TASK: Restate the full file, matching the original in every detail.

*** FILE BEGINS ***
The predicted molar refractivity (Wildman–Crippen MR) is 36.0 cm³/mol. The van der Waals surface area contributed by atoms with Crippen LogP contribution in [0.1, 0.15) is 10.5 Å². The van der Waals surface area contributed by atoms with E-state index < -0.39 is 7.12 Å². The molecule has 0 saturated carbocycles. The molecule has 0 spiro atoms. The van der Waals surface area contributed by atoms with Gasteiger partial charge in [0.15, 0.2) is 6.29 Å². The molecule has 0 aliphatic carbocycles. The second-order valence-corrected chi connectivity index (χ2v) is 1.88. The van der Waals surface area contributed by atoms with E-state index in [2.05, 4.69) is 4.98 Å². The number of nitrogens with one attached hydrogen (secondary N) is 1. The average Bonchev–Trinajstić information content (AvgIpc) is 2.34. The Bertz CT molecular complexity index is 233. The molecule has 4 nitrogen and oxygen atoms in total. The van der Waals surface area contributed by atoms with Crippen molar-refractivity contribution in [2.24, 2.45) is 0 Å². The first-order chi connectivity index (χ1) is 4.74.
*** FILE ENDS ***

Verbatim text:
The predicted molar refractivity (Wildman–Crippen MR) is 36.0 cm³/mol. The van der Waals surface area contributed by atoms with Crippen LogP contribution in [0.1, 0.15) is 10.5 Å². The van der Waals surface area contributed by atoms with E-state index < -0.39 is 7.12 Å². The molecule has 0 saturated carbocycles. The molecule has 0 spiro atoms. The van der Waals surface area contributed by atoms with Gasteiger partial charge in [0.15, 0.2) is 6.29 Å². The molecule has 0 aliphatic carbocycles. The second-order valence-corrected chi connectivity index (χ2v) is 1.88. The van der Waals surface area contributed by atoms with E-state index in [2.05, 4.69) is 4.98 Å². The number of nitrogens with one attached hydrogen (secondary N) is 1. The average Bonchev–Trinajstić information content (AvgIpc) is 2.34. The Bertz CT molecular complexity index is 233. The molecule has 4 nitrogen and oxygen atoms in total. The van der Waals surface area contributed by atoms with Crippen molar-refractivity contribution in [2.24, 2.45) is 0 Å². The first-order chi connectivity index (χ1) is 4.74.